# Motion Math Blog

Is your learner struggling with subtraction? One of the reasons subtraction is so challenging is that there are many different ways to think about it. If kids lack a strong grounding in number sense and subtraction, they’ll find advanced math and problem solving skills development more difficult.

Yesterday, How to Help Your Child Learn Subtraction, Part One covered subtraction as takeaway, difference, and counting back from (also known as counting down to). Today, we’ll discuss subtraction as regrouping, borrowing or carrying over as well as offer tactics you can use to help your child learn this core arithmetic concept.

Regrouping, Borrowing, or Carrying over
Regrouping, borrowing, or carrying over all refer to taking one set of tens and turning it into ten sets of ones. Or a set of hundreds and turning it into ten sets of tens and so on through the different place values of a given number. Discussing this idea with your child in the same language he or she uses in school will minimize confusion due to word choice.

The idea of regrouping, borrowing, or carrying over relies on understanding our base-10 number system, which is why place value is so critical for learner’s comprehension. (See Motion Math Zoom, a math game focusing on place value, which takes learners on adventures from the thousands place to the thousandths place).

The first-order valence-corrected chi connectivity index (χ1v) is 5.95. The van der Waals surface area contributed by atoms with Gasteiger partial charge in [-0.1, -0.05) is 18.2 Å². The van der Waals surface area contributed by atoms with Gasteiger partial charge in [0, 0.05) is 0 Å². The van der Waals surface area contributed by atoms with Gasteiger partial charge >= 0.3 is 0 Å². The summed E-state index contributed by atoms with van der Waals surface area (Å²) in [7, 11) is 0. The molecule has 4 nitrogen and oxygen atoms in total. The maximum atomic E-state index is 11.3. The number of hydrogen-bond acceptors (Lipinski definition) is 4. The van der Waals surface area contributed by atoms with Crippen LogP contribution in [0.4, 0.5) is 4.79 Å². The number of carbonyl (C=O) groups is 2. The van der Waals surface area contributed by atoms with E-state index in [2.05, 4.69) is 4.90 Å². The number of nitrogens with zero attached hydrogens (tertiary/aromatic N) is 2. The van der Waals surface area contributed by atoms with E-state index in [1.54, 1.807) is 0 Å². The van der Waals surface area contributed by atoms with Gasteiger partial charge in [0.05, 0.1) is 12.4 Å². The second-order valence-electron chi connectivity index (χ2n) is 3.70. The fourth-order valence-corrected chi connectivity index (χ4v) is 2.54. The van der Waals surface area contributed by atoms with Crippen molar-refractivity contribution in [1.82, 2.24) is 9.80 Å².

When learners are faced with a subtraction problem such as 952-219, the numbers are too large for them to count back from or count down to. They can think of it as takeaway or difference, but they might not have the best mental model for coming to a concrete answer, especially given the size of the numbers they’re subtracting.

However, if they can approach the problem with regrouping, borrowing, or carrying over, they can subtract each of the ones, tens and hundreds places by counting back from or counting down to. As your learner becomes more fluid with mental math, they may also think of subtracting each of the ones, tens and hundreds places as takeaway and difference.

Let’s look at the example problem, 952-219. We have 9 hundreds, 5 tens, and 2 ones that we’re subtracting 2 hundreds, 1 tens and 9 ones from – let’s visualize this: Looking at the problem above, we can regroup, borrow or carry over 1 tens from the 5 tens to make the 2 ones into 12 ones – like so: So now the problem asks us to subtract 9 ones from 12 ones; 1 ten from 4 tens; and 2 hundreds from 9 hundreds — much easier.

If your child is struggling with subtraction you can:

1. Learn which terms your kid’s teacher uses to discuss subtraction with your child.
2. Complement the lessons from school with activities at home, using the same terms your child is using in school. We suggest a few fun subtraction activities here.
3. Demonstrate the different ways (as outlined above) to think, talk, and do subtraction and have your child work with multiple representations of the same problem. Motion Math: Hungry Fish is a fun math game to find many ways to answer a subtraction problem.

What are your tips or thoughts on what to do if a child is struggling with subtraction? Let us know in the comments – we’d love to hear from you!

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